Question 2

Do you want dental insurance providers to rake in big fees from you and give you back in services much less than what you pay?

Do you want to be forever needing money to pay for dental needs which your insurer will not allow or approve because of their desire to keep their margins of profit obscenely high?

If your answer is “no”, then vote that way on Election Day for this ballot item.

If you want to even the playing field, to gain back some of the advantages that have been lost with dental providers who keep most of your payments and are stingy in giving you back what you need, then vote “yes.”

Who among us hasn’t suffered the indignity and the inequity of not having enough on hand cash to take care of expensive dental needs despite paying high premiums for dental care?

How this has come to pass is one of those mysteries about government allowing dental insurance providers to constantly raise their premiums and to artificially set boundaries on what they must provide in return.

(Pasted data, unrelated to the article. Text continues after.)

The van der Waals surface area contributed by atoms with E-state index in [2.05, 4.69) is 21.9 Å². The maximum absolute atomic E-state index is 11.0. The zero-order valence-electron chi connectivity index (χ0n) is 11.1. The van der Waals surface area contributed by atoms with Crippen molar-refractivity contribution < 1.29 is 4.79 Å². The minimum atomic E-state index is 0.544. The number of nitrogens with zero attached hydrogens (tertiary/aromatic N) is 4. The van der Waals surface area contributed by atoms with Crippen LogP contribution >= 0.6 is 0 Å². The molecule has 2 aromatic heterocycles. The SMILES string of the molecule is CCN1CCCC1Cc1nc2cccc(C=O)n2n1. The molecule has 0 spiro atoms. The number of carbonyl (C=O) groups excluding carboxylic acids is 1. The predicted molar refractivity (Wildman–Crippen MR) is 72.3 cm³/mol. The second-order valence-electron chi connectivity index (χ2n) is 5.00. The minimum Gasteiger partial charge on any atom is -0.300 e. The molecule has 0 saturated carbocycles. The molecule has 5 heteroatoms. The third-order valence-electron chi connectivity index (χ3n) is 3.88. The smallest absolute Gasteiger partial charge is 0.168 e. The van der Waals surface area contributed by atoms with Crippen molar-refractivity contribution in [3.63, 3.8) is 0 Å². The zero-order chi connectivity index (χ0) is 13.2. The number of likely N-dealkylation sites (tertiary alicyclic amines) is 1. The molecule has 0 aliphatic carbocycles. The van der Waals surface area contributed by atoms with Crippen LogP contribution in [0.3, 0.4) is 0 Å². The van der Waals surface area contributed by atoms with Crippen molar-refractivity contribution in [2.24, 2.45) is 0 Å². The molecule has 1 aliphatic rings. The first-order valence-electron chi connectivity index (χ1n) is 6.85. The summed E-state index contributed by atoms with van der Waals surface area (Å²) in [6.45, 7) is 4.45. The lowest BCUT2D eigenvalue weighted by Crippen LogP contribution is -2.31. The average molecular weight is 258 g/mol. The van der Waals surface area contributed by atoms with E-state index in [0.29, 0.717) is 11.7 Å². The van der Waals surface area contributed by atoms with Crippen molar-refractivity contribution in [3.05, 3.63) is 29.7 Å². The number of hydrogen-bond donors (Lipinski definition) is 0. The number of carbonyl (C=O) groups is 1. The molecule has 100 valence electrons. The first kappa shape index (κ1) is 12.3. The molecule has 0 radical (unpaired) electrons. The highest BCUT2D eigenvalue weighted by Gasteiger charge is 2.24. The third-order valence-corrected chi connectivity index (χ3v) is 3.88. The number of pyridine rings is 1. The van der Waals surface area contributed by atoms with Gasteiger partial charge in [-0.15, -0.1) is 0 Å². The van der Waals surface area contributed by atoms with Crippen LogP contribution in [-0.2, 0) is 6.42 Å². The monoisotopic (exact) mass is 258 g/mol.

The writer of this editorial has recently been jousting with Tufts Health Plan about a Dominion dental provider account we keep.

We pay the premium every month and the provider refuses to answer the simplest questions.

In one such incident, the provider refused to pay a co-pay for a denture that cost $1400 for 13 months.

The provider only paid after a long yelling match took place between Tufts and Dominion and the dentist – none of whom seem to care an ounce about communicating with one another.

All of this was at the premium payer’s expense, and he had never missed a payment.

Question 2 is absolutely the most righteous ballot question up for the voters to judge on Election Day.

For far too long thousands have been paying millions upon millions in premiums and receive back a fraction of fairly priced services necessary to keep out teeth in good health and our mouths functioning.

It is about time the dental insurers are made to pay for the services they so forcefully refuse to give us.

Vote “yes” on Question 2. It is the just and right way to go. You hurt no one by voting for this.
If approved, it means the dental insurance companies won’t

have as much profit and will provide more for the care and well being of your teeth and gums.

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